11. The budget line represents the most of consumption and leisure the individual can get. The individual can be inside the budget, but not outside it (meaning farther out in the northeast direction from the budget.) The opportunity set of a worker is the set of all leisure/consumptions “baskets” a worker can afford to buy. We see the opportunity set is from the budget line back to the origin in the southwest direction. Definition: marginal wage rate – this is the wage rate received for the last hour of work. We have assumed the worker receives the same rate for all hours of work. In this case the marginal wage rate is the existing wage. But, later we can see other cases. As an example, you know about time and a half after 40 hours of work. This will change the budget constraint.

  12. definition and example Endowment point – this is the point on the budget line where the person is spending all their time on leisure and can only consume the amount of nonlabor income V. It is the point farthest to the bottom right on any budget constraint. Example: T = 24, w = 7.25 per hour of work, V = 25. The budget line is C = wT + V – wL = 7.25(24) + 25 – 7.25L. We can look at many points on the line by doing the following: If L = 24, C = 25. This is the endowment point. If L = 23, C = 32.25. If L = 22, C = 39.50, and .... If L = 0, C = 199. This is the vertical intercept.

  13. example in graph C (0, 199) The endowment point (24, 25) The vertical intercept L

  14. Slope The slope of a line is rise over run, right? On the previous slide this would be change in C divided by change in L between any two points. We could use the endowment and intercept to get Slope = change in C/change in L = (25 – 199)/(24 – 0) = -7.25 So, again we see the slope of the budget line is the negative of the wage rate. This means if an hour of leisure is given up the extra hour of work will mean consumption can go up by 7.25.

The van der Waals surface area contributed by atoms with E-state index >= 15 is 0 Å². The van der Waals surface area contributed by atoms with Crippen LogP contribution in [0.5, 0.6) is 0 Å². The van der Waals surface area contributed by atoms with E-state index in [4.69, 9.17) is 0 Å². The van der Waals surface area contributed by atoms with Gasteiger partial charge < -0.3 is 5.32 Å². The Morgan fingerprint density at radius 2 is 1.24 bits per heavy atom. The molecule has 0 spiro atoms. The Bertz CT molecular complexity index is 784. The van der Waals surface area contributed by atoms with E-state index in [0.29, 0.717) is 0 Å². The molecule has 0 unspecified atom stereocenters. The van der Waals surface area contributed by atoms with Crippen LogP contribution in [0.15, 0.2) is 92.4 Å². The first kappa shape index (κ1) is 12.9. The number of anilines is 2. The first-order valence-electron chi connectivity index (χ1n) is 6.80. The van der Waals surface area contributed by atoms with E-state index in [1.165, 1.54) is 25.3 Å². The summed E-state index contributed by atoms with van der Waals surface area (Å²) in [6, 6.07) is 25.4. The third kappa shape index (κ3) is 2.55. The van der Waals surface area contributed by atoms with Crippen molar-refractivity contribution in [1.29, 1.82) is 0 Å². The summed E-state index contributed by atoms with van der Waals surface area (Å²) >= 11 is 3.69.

15. Something to think about In econ we like to think about where people will end up on their budget. I have a more complete story later, but want to anticipate some of that story now. Say many people have the budget I just had in the example. If I did a survey of these people do you think they would all end up in the same spot on the budget? I dare say not all would end up at the same place on the budget. Some would stay at the endowment point. Some would move up the budget a little and some would move up the budget a lot.

  16. Something to think about Let’s think about people who stay at the endowment point. They could give up an hour of leisure and get back some dollar amount of consumption equal to the wage. Moving from the endowment means 2 things: Give up leisure, Get back consumption. We assume people get happiness (what I will call utility later) from both leisure and consumption. Thus, movement from the endowment means “trading” things that are both liked. The person who stays at the endowment must like the leisure more than the consumption that could be acquired at the going wage rate.

  17. Something to think about Those that leave the endowment point must get more happiness from the consumption than the leisure they give up. People move out from the endowment until the additional consumption is not liked as much as the leisure given up. Different people stop at different points.